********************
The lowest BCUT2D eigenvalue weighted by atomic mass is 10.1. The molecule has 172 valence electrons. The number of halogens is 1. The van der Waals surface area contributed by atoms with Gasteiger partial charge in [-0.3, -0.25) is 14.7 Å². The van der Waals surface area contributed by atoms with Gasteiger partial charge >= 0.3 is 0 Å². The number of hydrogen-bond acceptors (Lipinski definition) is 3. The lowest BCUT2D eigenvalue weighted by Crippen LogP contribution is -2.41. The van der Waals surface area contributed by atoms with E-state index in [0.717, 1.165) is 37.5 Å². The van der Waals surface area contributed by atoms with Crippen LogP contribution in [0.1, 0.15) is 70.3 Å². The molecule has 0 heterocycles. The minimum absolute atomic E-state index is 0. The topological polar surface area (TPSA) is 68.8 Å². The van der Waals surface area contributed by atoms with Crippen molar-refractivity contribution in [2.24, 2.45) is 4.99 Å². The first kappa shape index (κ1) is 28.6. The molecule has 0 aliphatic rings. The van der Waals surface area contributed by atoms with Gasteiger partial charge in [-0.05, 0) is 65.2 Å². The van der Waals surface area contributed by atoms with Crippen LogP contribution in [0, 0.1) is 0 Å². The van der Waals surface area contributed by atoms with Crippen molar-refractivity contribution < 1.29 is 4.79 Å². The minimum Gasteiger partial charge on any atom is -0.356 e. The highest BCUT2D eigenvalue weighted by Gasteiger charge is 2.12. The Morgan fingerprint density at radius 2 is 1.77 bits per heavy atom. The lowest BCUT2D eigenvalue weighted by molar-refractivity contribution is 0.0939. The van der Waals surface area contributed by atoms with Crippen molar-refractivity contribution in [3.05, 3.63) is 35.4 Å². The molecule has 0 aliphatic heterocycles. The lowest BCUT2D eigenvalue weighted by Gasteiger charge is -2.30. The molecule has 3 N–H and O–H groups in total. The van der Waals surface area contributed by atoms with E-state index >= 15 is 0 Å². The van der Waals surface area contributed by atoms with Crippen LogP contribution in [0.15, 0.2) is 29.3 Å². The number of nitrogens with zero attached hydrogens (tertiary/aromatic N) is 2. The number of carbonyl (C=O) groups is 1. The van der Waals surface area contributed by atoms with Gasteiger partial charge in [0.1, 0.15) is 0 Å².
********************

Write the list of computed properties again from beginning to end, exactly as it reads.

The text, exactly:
The lowest BCUT2D eigenvalue weighted by atomic mass is 10.1. The molecule has 172 valence electrons. The number of halogens is 1. The van der Waals surface area contributed by atoms with Gasteiger partial charge in [-0.3, -0.25) is 14.7 Å². The van der Waals surface area contributed by atoms with Gasteiger partial charge >= 0.3 is 0 Å². The number of hydrogen-bond acceptors (Lipinski definition) is 3. The lowest BCUT2D eigenvalue weighted by Crippen LogP contribution is -2.41. The van der Waals surface area contributed by atoms with E-state index in [0.717, 1.165) is 37.5 Å². The van der Waals surface area contributed by atoms with Crippen LogP contribution in [0.1, 0.15) is 70.3 Å². The molecule has 0 heterocycles. The minimum absolute atomic E-state index is 0. The topological polar surface area (TPSA) is 68.8 Å². The van der Waals surface area contributed by atoms with Crippen molar-refractivity contribution in [2.24, 2.45) is 4.99 Å². The first kappa shape index (κ1) is 28.6. The molecule has 0 aliphatic rings. The van der Waals surface area contributed by atoms with Gasteiger partial charge in [-0.05, 0) is 65.2 Å². The van der Waals surface area contributed by atoms with Crippen LogP contribution in [0, 0.1) is 0 Å². The van der Waals surface area contributed by atoms with Crippen molar-refractivity contribution < 1.29 is 4.79 Å². The minimum Gasteiger partial charge on any atom is -0.356 e. The highest BCUT2D eigenvalue weighted by Gasteiger charge is 2.12. The Morgan fingerprint density at radius 2 is 1.77 bits per heavy atom. The lowest BCUT2D eigenvalue weighted by molar-refractivity contribution is 0.0939. The van der Waals surface area contributed by atoms with Crippen molar-refractivity contribution in [3.05, 3.63) is 35.4 Å². The molecule has 0 aliphatic heterocycles. The lowest BCUT2D eigenvalue weighted by Gasteiger charge is -2.30. The molecule has 3 N–H and O–H groups in total. The van der Waals surface area contributed by atoms with E-state index >= 15 is 0 Å². The van der Waals surface area contributed by atoms with Crippen LogP contribution in [0.15, 0.2) is 29.3 Å². The number of nitrogens with zero attached hydrogens (tertiary/aromatic N) is 2. The number of carbonyl (C=O) groups is 1. The van der Waals surface area contributed by atoms with Gasteiger partial charge in [0.1, 0.15) is 0 Å².